fabián cañas

Keeping Private API Keys Private

I used to keep sensitive iOS project information in a .gitignored plist like Mike Walker. Now I keep secrets in a few different .gitignored xcconfig files. It turns out that xcconfig files let me flexibly configure build targets for different environments. I now use this approach in closed-source projects as well.


An open source iOS app I have in progress shows how I do it now: https://github.com/fcanas/HabitForming.

There is a Keys.example.xcconfig in the repository. The README has instructions to copy its contents into Keys.xcconfig and replace the IDs and keys with appropriate values. The real key files are in the repository's .gitignore file.


The Xcode project doesn't need a direct reference to the Keys.xcconfig files. The project instead has references to environment config files like this one:

#include "Keys.xcconfig"

The #include directive will find xcconfig files in the directory without the Xcode project needing a reference to it, meaning your project isn't ever in an inconsistent state on initial check-out. The second line makes all the values available as preprocessor symbols.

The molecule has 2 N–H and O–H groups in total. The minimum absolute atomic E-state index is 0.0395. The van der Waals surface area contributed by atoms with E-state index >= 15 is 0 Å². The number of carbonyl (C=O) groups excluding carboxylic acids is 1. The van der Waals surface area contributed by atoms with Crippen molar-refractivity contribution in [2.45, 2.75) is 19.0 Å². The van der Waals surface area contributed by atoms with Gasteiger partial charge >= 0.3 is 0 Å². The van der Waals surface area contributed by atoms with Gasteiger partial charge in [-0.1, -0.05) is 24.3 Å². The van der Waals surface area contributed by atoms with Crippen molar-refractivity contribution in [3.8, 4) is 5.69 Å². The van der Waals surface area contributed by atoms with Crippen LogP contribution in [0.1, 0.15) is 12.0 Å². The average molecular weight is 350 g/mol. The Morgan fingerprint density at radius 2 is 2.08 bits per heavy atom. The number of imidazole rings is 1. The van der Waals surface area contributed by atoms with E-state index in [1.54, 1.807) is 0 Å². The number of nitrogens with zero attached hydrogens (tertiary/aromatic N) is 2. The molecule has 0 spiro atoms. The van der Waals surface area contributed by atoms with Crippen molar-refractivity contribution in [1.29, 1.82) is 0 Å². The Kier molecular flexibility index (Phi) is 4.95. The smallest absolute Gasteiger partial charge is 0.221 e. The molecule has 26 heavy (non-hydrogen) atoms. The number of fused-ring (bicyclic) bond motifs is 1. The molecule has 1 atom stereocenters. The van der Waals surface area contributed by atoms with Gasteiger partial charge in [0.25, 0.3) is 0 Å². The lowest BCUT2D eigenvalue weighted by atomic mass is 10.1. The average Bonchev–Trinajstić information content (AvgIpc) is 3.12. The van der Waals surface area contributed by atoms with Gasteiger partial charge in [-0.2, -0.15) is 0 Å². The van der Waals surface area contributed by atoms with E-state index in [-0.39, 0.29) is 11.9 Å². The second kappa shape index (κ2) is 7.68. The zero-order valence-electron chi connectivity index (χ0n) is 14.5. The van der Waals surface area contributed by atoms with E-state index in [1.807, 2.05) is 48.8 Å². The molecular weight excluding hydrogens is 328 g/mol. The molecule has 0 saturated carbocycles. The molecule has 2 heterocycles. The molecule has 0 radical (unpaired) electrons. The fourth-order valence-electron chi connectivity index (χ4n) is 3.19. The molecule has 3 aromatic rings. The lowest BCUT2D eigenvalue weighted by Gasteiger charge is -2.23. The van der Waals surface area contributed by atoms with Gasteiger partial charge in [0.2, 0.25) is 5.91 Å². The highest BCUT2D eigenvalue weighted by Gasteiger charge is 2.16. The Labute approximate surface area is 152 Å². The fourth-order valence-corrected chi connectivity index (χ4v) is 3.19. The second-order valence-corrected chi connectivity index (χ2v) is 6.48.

With this approach, you can keep a different Keys file for different environments (e.g. Dev-Keys.xcconfig, Stage-Keys.xcconfig, Prod-Keys.xcconfig) and tie them to different build configurations: Dev-Config.xcconfig, Config.xcconfig. You can then put any information that isn't sensitive in these configuration files.

You'll need to configure your project's build settings to use the configurations files like so:

Configuring a Target

There's a great additional advantage to having values as preprocessor directives. They're available as symbols in you app's plist, meaning you can create URL scheme handlers like fb${FACEBOOK_APPLICATION_ID} and they'll always be configured correctly for your environment (incredibly useful for Facebook sign-in in development and production environments).

You can also keep separate bundle identifiers for the same target (useful for things like Enterprise distribution, and separate installs on the same phone from the same target). You can also configure product names, or anything else.

All without maintaining multiple targets.


Use xcconfig files to manage service keys, app IDs, service endpoints, or anything else for different environments.

And reap the rewards.

  1. Manage different values for different environments
  2. Keep .gitignored files for keys out of Xcode
  3. Extensive opportunity for configuring targets with configuration files